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Jake remake: Arrieta strong in spring debut, keeps eye on October

Jake Arrieta pitching against the Indians on Wednesday.

MESA, Ariz. – Cubs ace Jake Arrieta was so effective Wednesday in his first game action since the National League Championship Series that he said he was thinking about starting the next inning with an intentional walk if he’d been allowed to pitch one more.

Just so he could work on some things with a man on base. And if he could have found a way to get the guy on second, even better.

“But how do you intentionally put a guy on second base?” Arrieta said.

He wasn’t joking.

To the delight of a sold-out crowd at Sloan Park, the guy with the most dominant finish in major league history last year picked up where he left off in a six-up, six-down first start of the spring, against the Cleveland Indians.

And it’s probably just as well he didn’t get the chance to figure out how to arrange those base runners.

“The biggest thing is I feel great,” said the reigning National League Cy Young Award winner. “The timeline is laid out in a manner that’s going to prepare me for Opening Day, and that’s what I’m excited about.”

Pushing the first starts for frontline starters Arrieta, Jon Lester (Thursday) and John Lackey (Friday) into the second week of the Cactus League schedule is all part of the big-picture plan of preserving their health and strength for a season the Cubs expect to last an extra month.

Nobody on the roster is more important to reaching that goal than Arrieta.

His fastball reached 96 mph on the stadium radar gun; his command was good; and he struck out the first two batters he faced the last two.

“We had a conversation about potentially going a third,” said Arrieta, who knew that conversation would go nowhere – not in his first start of the spring, or his 14th start of the season if he wants to argue for another inning late in the game with a big lead.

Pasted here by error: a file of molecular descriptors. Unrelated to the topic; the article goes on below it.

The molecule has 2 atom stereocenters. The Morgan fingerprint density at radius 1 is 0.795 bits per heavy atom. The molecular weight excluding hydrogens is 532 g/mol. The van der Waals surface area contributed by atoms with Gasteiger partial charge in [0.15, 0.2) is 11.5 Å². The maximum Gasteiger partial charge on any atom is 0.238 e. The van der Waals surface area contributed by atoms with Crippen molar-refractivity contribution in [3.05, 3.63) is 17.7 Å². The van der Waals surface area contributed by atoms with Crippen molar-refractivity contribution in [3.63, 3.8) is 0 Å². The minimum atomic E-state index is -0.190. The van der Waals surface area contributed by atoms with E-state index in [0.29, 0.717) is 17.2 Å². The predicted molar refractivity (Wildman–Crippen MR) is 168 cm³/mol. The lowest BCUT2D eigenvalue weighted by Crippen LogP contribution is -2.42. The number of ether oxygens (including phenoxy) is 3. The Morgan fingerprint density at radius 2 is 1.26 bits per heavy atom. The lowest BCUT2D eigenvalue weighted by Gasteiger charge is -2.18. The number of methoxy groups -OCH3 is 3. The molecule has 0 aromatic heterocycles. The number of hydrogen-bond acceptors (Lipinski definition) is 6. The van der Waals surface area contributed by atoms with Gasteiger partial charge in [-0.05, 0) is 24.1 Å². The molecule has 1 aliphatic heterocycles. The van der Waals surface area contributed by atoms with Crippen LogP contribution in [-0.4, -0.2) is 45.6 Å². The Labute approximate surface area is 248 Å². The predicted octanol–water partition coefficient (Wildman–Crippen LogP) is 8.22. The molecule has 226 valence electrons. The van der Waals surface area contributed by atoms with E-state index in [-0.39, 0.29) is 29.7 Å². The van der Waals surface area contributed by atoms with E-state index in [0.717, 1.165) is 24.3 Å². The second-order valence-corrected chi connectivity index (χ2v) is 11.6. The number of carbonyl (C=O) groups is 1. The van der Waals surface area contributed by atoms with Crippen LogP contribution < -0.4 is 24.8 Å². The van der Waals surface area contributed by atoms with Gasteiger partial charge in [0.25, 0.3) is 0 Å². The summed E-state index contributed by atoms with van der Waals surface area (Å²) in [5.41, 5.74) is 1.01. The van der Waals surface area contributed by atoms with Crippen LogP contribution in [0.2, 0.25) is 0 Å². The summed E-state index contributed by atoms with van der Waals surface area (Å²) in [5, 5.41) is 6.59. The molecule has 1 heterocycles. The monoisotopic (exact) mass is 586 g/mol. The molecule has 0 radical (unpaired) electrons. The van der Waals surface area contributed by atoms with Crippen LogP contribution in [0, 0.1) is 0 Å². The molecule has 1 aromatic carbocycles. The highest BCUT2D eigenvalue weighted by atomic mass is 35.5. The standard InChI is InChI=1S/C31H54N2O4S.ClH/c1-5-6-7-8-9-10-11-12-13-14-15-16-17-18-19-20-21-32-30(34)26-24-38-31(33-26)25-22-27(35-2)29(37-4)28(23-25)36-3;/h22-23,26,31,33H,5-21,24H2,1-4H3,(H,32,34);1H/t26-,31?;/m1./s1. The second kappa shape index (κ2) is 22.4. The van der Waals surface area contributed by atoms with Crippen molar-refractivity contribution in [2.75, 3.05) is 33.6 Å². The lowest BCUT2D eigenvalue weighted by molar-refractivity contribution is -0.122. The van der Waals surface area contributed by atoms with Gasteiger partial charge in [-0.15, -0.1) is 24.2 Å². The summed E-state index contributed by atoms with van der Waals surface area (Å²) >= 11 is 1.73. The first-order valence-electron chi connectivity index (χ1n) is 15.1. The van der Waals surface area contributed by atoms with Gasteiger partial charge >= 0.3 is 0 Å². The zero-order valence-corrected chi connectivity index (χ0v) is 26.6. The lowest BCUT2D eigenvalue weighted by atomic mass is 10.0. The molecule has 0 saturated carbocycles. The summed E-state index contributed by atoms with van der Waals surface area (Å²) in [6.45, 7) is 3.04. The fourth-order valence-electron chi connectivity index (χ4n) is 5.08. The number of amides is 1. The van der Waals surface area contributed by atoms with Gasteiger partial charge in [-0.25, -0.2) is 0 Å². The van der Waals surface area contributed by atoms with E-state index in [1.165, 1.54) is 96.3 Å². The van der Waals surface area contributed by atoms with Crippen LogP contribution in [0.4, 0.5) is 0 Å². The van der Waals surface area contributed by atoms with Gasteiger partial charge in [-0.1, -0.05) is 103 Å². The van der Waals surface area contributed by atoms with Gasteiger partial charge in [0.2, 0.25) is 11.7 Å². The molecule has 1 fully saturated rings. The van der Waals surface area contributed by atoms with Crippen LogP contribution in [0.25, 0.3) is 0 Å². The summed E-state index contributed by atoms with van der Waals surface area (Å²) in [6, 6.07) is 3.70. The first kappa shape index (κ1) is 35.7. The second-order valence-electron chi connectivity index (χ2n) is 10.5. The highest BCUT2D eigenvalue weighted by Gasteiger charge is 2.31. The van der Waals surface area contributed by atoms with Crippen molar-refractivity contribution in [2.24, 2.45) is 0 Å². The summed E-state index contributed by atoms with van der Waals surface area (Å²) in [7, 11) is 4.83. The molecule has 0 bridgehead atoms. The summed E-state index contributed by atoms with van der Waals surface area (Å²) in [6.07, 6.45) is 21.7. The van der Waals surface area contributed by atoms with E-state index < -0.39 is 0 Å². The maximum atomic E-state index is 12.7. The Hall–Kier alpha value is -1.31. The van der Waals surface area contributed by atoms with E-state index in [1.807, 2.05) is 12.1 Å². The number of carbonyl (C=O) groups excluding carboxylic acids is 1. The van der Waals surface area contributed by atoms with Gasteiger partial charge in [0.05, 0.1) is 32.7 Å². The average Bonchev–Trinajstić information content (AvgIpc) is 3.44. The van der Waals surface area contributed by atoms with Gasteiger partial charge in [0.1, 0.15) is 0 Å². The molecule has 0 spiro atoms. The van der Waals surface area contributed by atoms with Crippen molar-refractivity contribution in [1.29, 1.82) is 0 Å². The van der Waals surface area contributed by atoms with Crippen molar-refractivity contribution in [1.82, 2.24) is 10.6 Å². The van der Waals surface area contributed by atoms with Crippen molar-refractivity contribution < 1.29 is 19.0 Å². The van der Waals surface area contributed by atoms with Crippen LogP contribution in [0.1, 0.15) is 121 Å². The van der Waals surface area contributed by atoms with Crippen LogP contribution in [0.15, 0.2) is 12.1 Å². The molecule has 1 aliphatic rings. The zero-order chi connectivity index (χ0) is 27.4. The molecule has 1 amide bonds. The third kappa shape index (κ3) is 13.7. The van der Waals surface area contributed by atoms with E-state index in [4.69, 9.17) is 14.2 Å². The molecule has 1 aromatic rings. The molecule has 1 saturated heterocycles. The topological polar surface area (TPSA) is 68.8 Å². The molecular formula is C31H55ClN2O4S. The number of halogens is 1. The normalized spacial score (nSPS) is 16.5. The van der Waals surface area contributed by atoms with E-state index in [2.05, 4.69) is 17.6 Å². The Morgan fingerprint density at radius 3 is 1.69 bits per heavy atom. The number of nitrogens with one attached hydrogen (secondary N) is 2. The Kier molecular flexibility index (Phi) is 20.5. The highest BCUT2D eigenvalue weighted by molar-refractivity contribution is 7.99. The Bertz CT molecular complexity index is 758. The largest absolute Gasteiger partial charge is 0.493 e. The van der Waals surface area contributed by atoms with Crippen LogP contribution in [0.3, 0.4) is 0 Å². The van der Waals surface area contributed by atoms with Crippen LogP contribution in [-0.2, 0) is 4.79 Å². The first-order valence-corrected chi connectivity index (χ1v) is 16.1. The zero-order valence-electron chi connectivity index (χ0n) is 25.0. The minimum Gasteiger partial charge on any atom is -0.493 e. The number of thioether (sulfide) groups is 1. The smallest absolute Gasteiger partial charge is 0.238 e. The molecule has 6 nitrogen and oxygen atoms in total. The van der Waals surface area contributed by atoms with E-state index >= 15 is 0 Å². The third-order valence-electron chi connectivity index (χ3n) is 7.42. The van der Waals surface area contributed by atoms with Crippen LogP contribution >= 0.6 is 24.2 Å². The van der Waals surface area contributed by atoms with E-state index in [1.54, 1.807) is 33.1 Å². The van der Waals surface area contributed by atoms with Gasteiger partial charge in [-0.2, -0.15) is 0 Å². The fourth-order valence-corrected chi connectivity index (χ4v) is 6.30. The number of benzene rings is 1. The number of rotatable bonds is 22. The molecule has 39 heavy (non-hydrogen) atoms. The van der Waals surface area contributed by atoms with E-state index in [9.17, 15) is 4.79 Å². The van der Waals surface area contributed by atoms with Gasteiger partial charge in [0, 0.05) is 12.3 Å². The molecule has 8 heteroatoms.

“Those bullets that I do have left are going to be more important in October,” Arrieta said of the controlled workload plan this year that might prove tougher on him than the best lineups he faces.

“Obviously, the competitiveness that I’ve had since I was a kid was full-go last year. I didn’t want to come out in the seventh or eighth,” he said. “But at the end of the day, what’s most important for our team is what I really care about.”

Arrieta, who went 16-1 with a 0.86 ERA in his final 20 starts last season, racked up 248 2/3 innings including the playoffs last year – a career high by 72 innings.

He admits fatigue set in for his final two playoff starts.

“If [following the plan] means only going 210 [innings] up to October instead of 230, I’m fine with that,” he said.

Even if days like Wednesday that inspire conversations like he had after the second inning remind him that it might be a challenge to adhere to the plan if left to his own devices.

“It would have been OK if I threw a third [inning]. There was zero fatigue,” he said. “I think the work I was able to do was plenty for today.”

Arrieta slots into a normal every-fifth-day schedule at this point, along with Lester and Lackey starting the next two days. And all expect to be ready for 100-pitch workloads in their opening starts.

But monitoring workloads this year for a staff that is critical to the Cubs’ big ideas for October – and that can’t afford a long-term injury to a key starter – has been a topic from Day 1 of camp.

“Last year going through a pennant race for the first time [with this group], certainly we pushed some guys very hard,” general manager Jed Hoyer said that day. “We’re going to be aware of that.”

And if it keeps Arrieta as sharp as he looked in his first competitive moments since the playoffs, he’s fine with that.

“I’ve worked on a lot of things, refined some things,” he said of the first three weeks of camp. “Body control is incredible. The ball’s coming out of my hand really good with really low effort. Velocity’s great.

“All signs are pointing in a really good direction.”